Many of the liberal values of today - including those which are broadly accepted across the conservative/liberal spectrum - cannot be directly drawn from the Bible. Where is Christ's decree to ban slavery, or to give equal rights to women? (These may exist in non-canonical pieces of scripture, of course, which begs another question.) The overall teachings of unconditional love are present, and Jesus certainly acted unexpectedly in the company of those whom he would be expected to revile (the Samaritan woman and Zacchius spring to mind) but surely if we were to receive all our wisdom from scripture, we should expect more direction.

Instead, I believe in using scripture as one way of understanding God's nature, will and purpose. It should inform other sources, and they should inform it. I believe God gave us reasoning minds and an innate sense of justice for a purpose, rather than to always defer to a canon of text which cannot possibly speak God's complete message for every situation.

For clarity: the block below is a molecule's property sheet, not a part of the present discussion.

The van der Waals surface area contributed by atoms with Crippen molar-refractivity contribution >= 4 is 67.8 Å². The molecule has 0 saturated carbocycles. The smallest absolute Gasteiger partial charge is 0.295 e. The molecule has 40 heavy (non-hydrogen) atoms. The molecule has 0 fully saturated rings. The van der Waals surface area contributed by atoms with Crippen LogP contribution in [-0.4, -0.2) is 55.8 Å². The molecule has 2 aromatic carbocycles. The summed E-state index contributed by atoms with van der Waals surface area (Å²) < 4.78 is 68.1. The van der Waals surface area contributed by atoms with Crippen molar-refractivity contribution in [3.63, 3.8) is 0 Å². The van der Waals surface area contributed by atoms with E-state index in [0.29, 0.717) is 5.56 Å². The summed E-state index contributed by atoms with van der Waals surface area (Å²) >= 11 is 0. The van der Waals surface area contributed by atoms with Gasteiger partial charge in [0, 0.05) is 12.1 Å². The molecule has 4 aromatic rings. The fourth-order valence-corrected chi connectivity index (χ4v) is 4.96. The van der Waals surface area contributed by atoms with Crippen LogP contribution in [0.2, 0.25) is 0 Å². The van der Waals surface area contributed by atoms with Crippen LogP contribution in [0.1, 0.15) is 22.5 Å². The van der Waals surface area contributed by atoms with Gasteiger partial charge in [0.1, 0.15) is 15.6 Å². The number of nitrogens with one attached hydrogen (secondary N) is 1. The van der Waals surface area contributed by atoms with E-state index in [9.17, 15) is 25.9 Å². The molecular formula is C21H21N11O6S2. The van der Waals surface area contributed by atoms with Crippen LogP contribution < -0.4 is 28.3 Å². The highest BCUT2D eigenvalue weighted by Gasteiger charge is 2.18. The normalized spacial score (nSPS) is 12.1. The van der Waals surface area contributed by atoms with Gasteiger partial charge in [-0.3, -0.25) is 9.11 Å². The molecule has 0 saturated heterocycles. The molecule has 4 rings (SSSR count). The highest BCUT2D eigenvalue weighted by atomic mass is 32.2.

This is not to dismiss scripture either, however. When the Bible (particularly the New Testament) appears to go against my own experience, prayers and thoughts, I don't just assume it's wrong. I wrestle with it. Very often I don't end up with a clear answer, which is fine by me. I do not hope to ever understand God completely. I merely pray that I will do so increasingly, and that through that improved understanding (and in the power of the Spirit) I may more usefully serve God and carry out God's will on earth.


One of the areas I wrestle with is that of salvation, and in particular what the alternative is. Wesley famously has four "all" doctrines:

(I've sometimes heard this referred to as three doctrines, with the last two being combined. I would look it up in the my copy of the catechism, but it's several thousand miles away at the moment.)